Frostown (Frost-Town), an early settlement in what is
now the city of Houston, was named for the Frost family, who arrived
in the 1830s. It was located on Buffalo Bayou in Harrisburg (now Harris)
County eight miles upstream from Harrisburg and several blocks east
of the conjunction of White Oak Bayou and Buffalo Bayou, west of present
U.S. Highway 59. In 1822 the area was settled by the Wilkins family,
Dr. James A. E. Phelps and his wife, Rosalie A. Yerby, Stephen Holston,
John Austin, and others. Austin received a two-league survey in 1824
under the supervision of Stephen F. Austin. The 1826 census of Austin's
colony taken by the Spanish government listed about twenty inhabitants,
mainly farmers and stockraisers. Between the late 1820s and the 1840s,
Germans began settling in the area, and the settlement was called simultaneously
Germantown and Frostown. (Cited from Handbook of Texas Online. The complete
is available at Handbook of Texas Online.)
The earliest surviving records indicate that in 1822,
a "Mrs. Wilkins, with her two daughters and her son-in-law, Dr. Phelps,
settled what is now known as Frost-town in the city of Houston, being
the first settlers there." Records show the sale of a fifteen acre tract
from the Allen brothers to a Johnathan B. Frost in April of 1837. Apparently,
the earlier settlers were merged into this new subdivision site which
was laid out two blocks wide and four blocks deep, running lengthwise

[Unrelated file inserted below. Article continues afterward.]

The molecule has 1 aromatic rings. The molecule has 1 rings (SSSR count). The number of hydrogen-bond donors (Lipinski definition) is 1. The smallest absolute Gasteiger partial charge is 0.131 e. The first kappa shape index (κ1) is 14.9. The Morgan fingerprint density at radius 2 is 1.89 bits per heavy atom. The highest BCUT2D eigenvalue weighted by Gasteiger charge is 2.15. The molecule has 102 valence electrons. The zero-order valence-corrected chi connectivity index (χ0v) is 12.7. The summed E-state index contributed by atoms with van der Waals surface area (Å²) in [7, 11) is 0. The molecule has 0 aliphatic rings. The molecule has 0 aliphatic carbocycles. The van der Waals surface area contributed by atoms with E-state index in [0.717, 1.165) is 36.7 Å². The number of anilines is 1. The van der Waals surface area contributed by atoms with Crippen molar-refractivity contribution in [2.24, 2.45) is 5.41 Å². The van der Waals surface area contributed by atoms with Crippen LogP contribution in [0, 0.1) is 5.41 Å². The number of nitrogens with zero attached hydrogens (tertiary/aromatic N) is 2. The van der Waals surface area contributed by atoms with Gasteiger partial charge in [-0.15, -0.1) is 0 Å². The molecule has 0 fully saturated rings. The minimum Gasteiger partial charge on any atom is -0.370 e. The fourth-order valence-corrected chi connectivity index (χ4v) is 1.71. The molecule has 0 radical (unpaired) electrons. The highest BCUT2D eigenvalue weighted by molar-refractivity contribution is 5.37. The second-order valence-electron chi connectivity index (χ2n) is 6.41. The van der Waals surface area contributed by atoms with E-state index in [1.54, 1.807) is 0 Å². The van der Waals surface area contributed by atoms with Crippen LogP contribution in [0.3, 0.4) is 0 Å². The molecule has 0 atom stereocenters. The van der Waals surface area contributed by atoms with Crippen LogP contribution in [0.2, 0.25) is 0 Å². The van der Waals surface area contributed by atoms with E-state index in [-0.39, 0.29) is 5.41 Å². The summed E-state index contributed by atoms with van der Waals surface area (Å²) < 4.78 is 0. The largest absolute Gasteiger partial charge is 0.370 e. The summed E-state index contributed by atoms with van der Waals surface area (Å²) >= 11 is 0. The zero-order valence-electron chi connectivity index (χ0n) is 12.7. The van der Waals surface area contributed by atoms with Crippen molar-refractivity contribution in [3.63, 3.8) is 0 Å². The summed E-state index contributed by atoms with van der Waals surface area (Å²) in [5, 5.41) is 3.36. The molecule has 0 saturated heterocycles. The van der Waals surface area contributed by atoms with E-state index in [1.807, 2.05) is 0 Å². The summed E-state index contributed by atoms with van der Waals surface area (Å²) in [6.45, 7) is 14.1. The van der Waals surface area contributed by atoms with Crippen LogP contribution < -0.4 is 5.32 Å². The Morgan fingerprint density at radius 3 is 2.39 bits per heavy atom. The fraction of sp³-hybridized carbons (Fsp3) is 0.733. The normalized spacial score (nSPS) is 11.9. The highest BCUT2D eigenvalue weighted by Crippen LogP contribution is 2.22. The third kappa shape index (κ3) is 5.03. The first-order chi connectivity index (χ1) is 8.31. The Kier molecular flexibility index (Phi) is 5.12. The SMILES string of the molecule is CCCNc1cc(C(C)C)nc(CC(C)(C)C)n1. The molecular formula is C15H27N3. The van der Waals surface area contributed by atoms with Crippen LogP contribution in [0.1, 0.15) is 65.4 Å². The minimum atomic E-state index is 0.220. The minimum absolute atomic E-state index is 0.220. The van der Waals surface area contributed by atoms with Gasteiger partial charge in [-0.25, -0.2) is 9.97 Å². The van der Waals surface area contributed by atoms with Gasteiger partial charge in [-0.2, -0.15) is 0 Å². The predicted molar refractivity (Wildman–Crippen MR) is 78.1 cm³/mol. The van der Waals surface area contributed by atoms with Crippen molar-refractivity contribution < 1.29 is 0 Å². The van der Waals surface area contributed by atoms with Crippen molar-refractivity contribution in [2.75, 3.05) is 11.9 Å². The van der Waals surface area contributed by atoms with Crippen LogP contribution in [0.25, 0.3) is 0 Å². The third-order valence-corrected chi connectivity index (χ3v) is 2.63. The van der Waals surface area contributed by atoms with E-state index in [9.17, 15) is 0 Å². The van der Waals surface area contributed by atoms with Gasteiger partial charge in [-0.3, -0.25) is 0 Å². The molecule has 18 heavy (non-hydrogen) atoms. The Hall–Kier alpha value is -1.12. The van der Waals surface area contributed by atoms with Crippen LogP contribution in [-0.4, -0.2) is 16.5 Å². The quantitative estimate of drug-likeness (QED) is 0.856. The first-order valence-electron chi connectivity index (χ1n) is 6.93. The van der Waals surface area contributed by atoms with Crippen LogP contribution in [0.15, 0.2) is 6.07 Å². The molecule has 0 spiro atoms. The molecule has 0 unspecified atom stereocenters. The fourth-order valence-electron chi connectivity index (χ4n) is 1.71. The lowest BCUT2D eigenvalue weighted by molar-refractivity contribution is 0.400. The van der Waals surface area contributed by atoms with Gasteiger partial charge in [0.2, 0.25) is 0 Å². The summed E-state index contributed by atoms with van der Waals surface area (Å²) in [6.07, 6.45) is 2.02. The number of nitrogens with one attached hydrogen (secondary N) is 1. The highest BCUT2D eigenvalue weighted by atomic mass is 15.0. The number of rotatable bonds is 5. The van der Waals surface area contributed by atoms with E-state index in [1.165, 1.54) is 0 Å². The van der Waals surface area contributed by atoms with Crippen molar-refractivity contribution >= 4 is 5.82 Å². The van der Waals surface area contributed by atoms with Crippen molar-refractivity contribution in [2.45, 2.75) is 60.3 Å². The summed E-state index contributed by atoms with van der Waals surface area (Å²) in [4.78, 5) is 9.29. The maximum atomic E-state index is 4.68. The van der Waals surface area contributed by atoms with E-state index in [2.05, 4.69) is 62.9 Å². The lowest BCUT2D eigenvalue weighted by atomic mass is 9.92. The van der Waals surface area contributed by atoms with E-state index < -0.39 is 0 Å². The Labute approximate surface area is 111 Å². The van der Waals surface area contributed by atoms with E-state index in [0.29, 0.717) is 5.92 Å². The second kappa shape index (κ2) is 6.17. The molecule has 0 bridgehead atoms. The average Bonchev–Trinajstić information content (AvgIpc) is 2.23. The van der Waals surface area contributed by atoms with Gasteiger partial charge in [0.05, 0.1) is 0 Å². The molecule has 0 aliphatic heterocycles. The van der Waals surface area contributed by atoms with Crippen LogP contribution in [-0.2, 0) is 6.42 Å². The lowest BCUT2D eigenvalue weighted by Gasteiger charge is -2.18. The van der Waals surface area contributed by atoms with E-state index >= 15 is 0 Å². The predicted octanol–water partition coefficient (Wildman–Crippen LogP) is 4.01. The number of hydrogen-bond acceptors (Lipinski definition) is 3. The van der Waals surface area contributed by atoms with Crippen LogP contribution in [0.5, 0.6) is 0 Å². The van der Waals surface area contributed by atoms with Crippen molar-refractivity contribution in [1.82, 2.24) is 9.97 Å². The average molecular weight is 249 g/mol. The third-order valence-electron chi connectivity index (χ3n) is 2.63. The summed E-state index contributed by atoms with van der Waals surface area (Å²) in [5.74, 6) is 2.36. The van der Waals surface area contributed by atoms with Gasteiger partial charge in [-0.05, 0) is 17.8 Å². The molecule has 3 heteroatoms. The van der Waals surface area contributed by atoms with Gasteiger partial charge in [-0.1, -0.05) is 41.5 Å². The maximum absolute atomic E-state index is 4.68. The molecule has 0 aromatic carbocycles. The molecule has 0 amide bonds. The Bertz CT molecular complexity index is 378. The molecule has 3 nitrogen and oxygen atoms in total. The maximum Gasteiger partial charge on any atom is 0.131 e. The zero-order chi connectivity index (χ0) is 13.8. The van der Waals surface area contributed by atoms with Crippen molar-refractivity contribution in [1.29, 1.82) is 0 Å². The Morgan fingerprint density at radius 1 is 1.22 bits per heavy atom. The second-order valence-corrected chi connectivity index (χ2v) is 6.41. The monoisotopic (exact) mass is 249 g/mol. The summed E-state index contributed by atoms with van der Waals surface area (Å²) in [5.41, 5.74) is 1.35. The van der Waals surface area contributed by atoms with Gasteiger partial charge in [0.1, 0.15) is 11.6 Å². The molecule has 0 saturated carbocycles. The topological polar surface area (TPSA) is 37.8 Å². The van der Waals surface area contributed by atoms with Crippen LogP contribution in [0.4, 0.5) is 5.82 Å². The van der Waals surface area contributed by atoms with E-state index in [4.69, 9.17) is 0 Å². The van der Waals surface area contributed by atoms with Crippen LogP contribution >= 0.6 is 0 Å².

from the Bayou.
central street was a narrow, corduroy affair named Spruce Street. As
can be seen in the 1839 Bringhurst Survey map, Spruce ran directly through
the southeast quadrant of the park.
The Frost families aggressively marketed their properties, and between
July of 1838 and April of 1839 had sold about 66 of the original 96
lots available. The lots came in two sizes, 50' x 100' and 50' x 125',
and sold for $25 to $30 each. Not surprisingly, in light of the Allen's
fierce promotions overseas, the lots were purchased mainly by German
Naturally, the subdivision became known as Frost Town, and retained
its identity as such well after being swallowed up by the insatiable
outward growth of Houston.
Even today, the Frost Town area, now part of the larger Warehouse District,
is recognized as a commercial transportation hub, and it was this peculiar
marriage of water, rail, and wagon that encouraged the rapid industrialization
of the area. Specific examples of the vitality and importance of the
Frost Town commercial base are cited in the signage text, Section 6.
The residential development of the area is a study in radical change.
The earliest residences were probably simple wood frame or log in construction
and very little of their history is known. One brief reference to the
area's condition in the 1890's is found in a 1928 newspaper article
describing the dramatic changes that had occurred:
...the oldest section of the city and one that has undergone more metamorphoses
in its time than any other...those who knew it a decade or two ago as
a dreary huddle of shabby houses with an unsavory gas house brooding
in their midst would hardly recognize the place today. The gas house
has long since departed and broad paved streets, especially the great
artery to the Turning Basin, carrying a humming stream of traffic...In
the wake of this modern paving have come great factory buildings, many
of them possessing sufficient architectural merit to contribute new
aesthetic values to the neighborhood.
During the early part of this century, the identity of Frost Town was
finally forgotten as the wheels of industry crisscrossed the area with
new rail lines, factories, and warehouses.